All three of the Computer Engineering programs described herein were structured from their inception with the consideration of the ABET criteria specific to

 

Improving Academic Quality in a Computer Science Graduate Program

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Int'l Conf. Frontiers in Education: CS and CE | FECS'13 |

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Improving Academic Quality in a Computer

Science Graduate Program

Meline Kevorkian#1, Gregory Simco#2

#

#

Office of Academic Affairs, Nova Southeastern University

3301 College Avenue, Fort Lauderdale, FL 33314, USA melinek@nova.edu

Graduate School of Computer and Information Sciences, Nova Southeastern University

3301 College Avenue, Fort Lauderdale, FL 33314, USA greg@nova.edu

The 2013 World Congress in Computer Science,

Computer Engineering, and Applied Computing

Abstract—Building quality programs based on academic metrics are considered an effective means for recruitment and retention in higher education, especially in the areas of science, technology, and math. The aim of this paper is to share the academic review process of Nova Southeastern

University and the results of the collegial, peer, and external review to continually build the quality of the

Master of Science in Computer Science.

Keywords: Computer Science, Academic Review, and

 

Student Assessment of Student Work

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Int'l Conf. Frontiers in Education: CS and CE | FECS'13 |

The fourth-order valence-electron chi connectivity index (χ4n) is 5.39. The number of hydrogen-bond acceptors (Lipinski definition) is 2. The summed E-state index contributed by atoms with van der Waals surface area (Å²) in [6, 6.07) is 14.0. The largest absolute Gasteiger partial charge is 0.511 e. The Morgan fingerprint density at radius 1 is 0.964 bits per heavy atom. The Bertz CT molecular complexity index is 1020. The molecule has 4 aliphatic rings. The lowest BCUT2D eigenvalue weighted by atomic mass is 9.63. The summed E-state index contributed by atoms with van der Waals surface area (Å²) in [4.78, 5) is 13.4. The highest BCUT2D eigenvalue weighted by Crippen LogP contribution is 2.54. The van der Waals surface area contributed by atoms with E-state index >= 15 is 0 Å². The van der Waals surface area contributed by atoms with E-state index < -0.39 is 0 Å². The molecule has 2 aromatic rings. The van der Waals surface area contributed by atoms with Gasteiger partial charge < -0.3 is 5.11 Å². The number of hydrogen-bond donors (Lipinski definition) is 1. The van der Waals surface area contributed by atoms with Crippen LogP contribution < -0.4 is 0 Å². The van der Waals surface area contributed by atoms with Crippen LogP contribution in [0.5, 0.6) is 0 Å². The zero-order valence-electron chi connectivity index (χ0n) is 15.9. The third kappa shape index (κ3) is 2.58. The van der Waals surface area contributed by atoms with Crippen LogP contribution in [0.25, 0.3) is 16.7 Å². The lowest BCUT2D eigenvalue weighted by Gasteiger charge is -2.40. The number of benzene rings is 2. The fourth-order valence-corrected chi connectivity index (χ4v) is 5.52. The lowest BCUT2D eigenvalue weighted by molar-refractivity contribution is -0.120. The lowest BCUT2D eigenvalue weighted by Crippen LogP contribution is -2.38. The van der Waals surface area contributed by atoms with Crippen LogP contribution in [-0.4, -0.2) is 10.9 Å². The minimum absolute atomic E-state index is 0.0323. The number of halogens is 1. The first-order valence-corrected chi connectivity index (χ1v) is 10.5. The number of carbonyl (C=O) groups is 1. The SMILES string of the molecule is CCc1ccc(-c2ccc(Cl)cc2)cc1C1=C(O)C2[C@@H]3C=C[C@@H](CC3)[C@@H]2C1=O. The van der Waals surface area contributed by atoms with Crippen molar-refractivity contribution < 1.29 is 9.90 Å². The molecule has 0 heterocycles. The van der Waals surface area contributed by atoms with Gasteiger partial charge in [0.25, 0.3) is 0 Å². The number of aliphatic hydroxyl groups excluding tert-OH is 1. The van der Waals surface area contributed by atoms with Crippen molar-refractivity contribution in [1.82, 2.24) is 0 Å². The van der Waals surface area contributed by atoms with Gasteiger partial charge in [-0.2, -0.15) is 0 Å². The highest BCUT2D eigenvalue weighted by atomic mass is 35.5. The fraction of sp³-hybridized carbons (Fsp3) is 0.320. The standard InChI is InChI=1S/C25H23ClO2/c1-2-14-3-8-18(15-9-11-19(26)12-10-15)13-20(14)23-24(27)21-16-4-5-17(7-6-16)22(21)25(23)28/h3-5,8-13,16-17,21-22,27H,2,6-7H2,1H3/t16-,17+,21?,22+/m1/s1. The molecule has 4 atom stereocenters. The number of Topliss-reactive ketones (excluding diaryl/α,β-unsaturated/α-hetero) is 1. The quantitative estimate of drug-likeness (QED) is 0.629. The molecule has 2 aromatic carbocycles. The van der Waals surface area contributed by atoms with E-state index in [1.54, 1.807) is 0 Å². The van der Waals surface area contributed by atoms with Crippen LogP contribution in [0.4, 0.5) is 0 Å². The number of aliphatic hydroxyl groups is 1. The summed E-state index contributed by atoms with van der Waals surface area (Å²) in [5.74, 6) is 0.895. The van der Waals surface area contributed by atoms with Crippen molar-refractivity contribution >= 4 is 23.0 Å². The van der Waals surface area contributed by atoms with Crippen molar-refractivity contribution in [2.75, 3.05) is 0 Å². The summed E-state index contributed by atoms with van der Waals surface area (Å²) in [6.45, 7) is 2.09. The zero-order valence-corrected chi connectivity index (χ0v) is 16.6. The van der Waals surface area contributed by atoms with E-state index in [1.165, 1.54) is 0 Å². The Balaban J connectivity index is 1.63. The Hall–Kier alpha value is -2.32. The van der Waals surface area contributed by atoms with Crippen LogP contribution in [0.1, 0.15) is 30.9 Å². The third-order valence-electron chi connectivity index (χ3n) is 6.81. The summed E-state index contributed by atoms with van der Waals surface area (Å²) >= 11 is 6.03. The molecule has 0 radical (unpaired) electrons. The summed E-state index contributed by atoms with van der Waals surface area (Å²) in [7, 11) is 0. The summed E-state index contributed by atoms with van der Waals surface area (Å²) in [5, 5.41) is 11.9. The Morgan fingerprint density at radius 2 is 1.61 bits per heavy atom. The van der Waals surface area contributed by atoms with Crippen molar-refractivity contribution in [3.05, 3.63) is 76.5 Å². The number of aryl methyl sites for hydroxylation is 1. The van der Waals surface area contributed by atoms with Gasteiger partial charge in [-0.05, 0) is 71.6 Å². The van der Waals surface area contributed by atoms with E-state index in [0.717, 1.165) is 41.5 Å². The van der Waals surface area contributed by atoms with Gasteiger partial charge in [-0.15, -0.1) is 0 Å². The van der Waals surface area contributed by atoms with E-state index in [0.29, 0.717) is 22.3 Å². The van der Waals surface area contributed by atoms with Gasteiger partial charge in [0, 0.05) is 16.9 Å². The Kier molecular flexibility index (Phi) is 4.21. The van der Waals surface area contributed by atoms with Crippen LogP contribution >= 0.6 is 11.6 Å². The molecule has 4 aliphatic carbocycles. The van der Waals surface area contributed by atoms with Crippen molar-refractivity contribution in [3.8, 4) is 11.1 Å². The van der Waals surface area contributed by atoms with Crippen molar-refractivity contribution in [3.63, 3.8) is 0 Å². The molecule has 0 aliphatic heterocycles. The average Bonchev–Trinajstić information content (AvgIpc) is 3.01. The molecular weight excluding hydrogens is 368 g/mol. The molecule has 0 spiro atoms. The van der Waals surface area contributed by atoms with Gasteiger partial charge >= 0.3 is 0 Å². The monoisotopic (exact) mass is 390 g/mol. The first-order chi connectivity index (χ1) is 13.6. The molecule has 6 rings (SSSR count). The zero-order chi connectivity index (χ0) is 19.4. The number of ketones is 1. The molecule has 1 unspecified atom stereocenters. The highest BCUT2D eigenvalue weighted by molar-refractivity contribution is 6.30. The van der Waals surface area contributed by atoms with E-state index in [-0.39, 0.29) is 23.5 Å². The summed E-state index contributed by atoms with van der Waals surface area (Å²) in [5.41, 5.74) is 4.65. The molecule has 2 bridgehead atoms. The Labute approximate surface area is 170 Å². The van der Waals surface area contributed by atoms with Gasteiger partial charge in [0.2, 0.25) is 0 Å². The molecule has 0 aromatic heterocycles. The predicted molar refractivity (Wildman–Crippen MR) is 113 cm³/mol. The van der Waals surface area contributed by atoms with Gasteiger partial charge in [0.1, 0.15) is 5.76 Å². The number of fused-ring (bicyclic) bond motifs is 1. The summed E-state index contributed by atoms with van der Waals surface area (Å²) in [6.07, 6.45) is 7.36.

Student Assessment of Student Work

Donald R. Schwartz

Department of Computer Science

School of Computer Science and Mathematics

Millsaps College

Marist College

Jackson, MS USA

Poughkeepsie, NY USA

Abstract - One of our goals is to graduate students who possess the skill sets necessary for success in both the workforce and in their graduate studies. Assessment plays a significant rolet in this – students who have learned how to assess not only the work of others, but their own work, have an advantage over those who must acquire this skill after graduation. This paper describes some of the ways we have incorporated assessment skills throughout our curriculum. It also includes samples of actual student self-assessment and student peer-assessment exercises.

Keywords: Assessment of Student Work, Student SelfAssessment, Collaborative Learning, Factors that lead to success in CS and CE

1

Introduction and Philosophy

There are a wide variety of studies that describe the benefits of student self-assessment.[1][2]